Meeting & Greeting
o Greetings usually take place between members of the same sex.
o The hand shake is common although they may feel rather limp.
o Women will only really be met within business contexts and even so, it is best to wait to see if a hand is extended before doing so.
o The traditional greeting for Muslims is Asalamu alaikum to which the response is wa alaikum salam.
o Naming conventions are very much based on the hierarchical nature of Bangladeshi society.
o Bangladeshis will append a suffix to a person's name to denote respect and the level of closeness between the two people.
In general, age dictates how people are addressed.
o If people are of the same age, they use first names.
o If the person being addressed is older than the speaker, the person is called by their first name and a suffix that denotes the family relationship.
Gift Giving Etiquette
o Gifts are mainly given between family members at religious holidays, especially after Ramadan and Hajj.
o In cities, it is becoming more common for gifts to be given on birthdays.
o In Bangladesh the importance of gifts is in the thought rather than the value. Part of the reason lies in the fact that gifts should be generally reciprocated and it would be considered rude to offer someone a gift that is difficult to reciprocate.
Some general gift giving etiquette guidelines include:
o When visiting a Bangladeshi's home, it is more common to bring pastries, sweets or good quality chocolates.
o If bringing flowers avoid frangipanis as they are used at funerals.
o Similarly white flowers indicate mourning.
o Do not give alcohol or products containing non-halal meat to Muslims.
o Never give money.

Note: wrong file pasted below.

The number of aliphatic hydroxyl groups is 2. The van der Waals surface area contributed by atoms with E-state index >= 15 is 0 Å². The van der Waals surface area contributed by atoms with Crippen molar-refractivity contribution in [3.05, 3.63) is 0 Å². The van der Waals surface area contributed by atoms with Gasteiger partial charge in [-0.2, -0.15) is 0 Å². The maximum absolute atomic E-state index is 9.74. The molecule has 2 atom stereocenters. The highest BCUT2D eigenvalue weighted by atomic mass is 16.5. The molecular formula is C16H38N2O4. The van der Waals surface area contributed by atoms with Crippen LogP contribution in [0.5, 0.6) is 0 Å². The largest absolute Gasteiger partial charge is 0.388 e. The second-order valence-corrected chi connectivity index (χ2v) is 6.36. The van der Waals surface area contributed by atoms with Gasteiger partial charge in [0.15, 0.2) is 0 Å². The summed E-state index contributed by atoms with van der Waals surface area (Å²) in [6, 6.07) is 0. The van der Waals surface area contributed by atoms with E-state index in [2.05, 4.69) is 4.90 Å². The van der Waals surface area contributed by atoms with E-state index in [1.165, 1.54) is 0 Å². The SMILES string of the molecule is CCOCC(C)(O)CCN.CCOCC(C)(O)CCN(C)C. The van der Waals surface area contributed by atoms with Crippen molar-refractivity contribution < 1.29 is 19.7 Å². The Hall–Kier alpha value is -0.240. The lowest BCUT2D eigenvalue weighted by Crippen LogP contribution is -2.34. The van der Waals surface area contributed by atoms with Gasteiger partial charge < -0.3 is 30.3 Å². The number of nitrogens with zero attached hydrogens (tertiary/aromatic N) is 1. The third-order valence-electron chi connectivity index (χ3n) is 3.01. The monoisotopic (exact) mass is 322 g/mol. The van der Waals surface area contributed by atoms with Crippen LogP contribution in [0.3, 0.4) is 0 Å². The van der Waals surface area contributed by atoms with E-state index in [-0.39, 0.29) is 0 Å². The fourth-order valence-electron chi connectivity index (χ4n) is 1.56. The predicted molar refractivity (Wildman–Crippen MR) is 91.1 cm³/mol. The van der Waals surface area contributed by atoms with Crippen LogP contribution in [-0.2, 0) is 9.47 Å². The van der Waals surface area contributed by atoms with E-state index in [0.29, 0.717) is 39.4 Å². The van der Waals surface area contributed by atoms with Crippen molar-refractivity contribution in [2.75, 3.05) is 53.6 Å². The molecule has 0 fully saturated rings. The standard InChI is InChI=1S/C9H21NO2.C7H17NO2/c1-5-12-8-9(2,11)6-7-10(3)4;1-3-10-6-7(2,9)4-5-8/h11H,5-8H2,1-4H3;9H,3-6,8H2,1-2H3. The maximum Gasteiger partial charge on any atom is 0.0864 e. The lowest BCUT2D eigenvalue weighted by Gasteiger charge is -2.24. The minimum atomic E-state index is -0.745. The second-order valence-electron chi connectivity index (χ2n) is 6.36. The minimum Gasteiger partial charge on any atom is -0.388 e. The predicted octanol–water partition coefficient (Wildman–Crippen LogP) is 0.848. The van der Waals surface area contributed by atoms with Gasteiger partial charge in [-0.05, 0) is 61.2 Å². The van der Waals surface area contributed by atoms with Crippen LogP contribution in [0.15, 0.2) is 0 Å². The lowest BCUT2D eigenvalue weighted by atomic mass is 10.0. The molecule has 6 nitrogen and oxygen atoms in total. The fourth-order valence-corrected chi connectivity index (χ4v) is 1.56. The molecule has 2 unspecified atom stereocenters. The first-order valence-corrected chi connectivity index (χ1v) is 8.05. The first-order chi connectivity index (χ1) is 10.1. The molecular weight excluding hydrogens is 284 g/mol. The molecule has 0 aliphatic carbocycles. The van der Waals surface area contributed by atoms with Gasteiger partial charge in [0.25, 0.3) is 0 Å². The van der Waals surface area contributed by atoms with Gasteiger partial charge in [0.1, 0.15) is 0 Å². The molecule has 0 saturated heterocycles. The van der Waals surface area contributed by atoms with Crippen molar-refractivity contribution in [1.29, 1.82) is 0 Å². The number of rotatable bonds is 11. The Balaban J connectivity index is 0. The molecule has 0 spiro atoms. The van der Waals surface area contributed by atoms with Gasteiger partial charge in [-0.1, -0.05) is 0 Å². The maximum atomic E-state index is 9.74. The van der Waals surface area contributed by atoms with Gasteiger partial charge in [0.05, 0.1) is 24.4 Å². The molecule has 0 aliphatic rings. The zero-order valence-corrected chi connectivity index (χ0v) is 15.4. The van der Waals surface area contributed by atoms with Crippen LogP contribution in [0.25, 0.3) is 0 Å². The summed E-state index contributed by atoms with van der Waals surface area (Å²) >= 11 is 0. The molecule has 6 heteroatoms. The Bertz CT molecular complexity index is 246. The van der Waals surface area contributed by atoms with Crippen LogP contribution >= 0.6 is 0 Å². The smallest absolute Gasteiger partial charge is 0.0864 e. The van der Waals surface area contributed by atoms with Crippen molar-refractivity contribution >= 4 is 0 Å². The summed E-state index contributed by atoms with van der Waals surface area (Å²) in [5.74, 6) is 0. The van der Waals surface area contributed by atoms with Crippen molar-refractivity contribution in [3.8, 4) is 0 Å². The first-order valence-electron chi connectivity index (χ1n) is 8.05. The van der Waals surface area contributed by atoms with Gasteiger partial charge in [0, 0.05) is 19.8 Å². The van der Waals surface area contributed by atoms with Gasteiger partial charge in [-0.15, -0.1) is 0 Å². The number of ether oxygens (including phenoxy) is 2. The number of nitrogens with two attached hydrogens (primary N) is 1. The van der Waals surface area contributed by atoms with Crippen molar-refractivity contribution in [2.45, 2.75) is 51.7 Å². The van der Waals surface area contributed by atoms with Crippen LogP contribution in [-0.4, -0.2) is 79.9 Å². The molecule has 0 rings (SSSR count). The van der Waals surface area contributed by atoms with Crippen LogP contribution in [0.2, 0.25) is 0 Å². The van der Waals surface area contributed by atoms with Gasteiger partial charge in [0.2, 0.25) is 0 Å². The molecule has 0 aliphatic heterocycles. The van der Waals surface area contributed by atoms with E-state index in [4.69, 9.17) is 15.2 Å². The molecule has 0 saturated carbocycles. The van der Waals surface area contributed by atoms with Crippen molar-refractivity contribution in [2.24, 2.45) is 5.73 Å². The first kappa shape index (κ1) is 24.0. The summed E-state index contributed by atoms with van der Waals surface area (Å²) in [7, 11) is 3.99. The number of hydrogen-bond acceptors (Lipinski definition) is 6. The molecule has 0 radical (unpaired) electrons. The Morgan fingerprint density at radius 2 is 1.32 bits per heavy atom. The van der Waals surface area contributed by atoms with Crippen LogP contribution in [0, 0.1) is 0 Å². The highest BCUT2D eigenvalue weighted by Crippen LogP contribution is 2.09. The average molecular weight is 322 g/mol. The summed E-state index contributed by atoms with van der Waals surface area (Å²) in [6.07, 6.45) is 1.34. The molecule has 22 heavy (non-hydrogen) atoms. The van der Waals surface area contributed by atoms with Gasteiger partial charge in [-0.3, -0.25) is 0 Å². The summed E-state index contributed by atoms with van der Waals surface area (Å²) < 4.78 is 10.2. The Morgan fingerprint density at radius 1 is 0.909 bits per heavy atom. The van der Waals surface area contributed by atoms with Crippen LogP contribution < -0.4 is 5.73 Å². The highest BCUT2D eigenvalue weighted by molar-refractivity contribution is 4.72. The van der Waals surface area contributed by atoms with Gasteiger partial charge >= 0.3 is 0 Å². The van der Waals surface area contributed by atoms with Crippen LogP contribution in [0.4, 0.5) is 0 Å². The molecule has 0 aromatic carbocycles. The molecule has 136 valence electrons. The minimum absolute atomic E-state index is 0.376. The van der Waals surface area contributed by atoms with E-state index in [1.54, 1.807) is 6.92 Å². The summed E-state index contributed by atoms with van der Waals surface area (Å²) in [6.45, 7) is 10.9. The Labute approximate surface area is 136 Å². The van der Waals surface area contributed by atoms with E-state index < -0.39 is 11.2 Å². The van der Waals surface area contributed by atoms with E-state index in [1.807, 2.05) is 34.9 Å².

o It is considered bad form to open gifts in front of the giver.
o Gifts are given with two hands.
o If meeting with people for dinner here are some basic rules on etiquette and protocol:
o If invited to a meal it is rude to flatly turn the invitation down. One should always use less direct language to suggest that it may be difficult such as "I will try." or "I will have to see".
o Meals both inside the house and outside will usually be same sex.
o Many people eat with their hands and it may be that you share food from a common dish.
It would not be seen as impolite if you asked for utensils.
o Ensure you wash your hands before eating.
o Guests are generally served first then the oldest, continuing in order of seniority.
o Do not start eating until the oldest person at the table begins.
o You will constantly be urged to take more food. Simply saying "I'm full" will be taken as a polite gesture and not accepted at face value. It is therefore always best to pace yourself to allow for more servings.
o The left hand is considered unclean so only eat, pass dishes or drink with the right hand.
Business Etiquette, Protocol and Customs in Bangladesh
o Bangladeshis are quite implicit/indirect communicators. They tend to communicate in long, rich and contextualized sentences which only make sense when properly understood in relation to body language.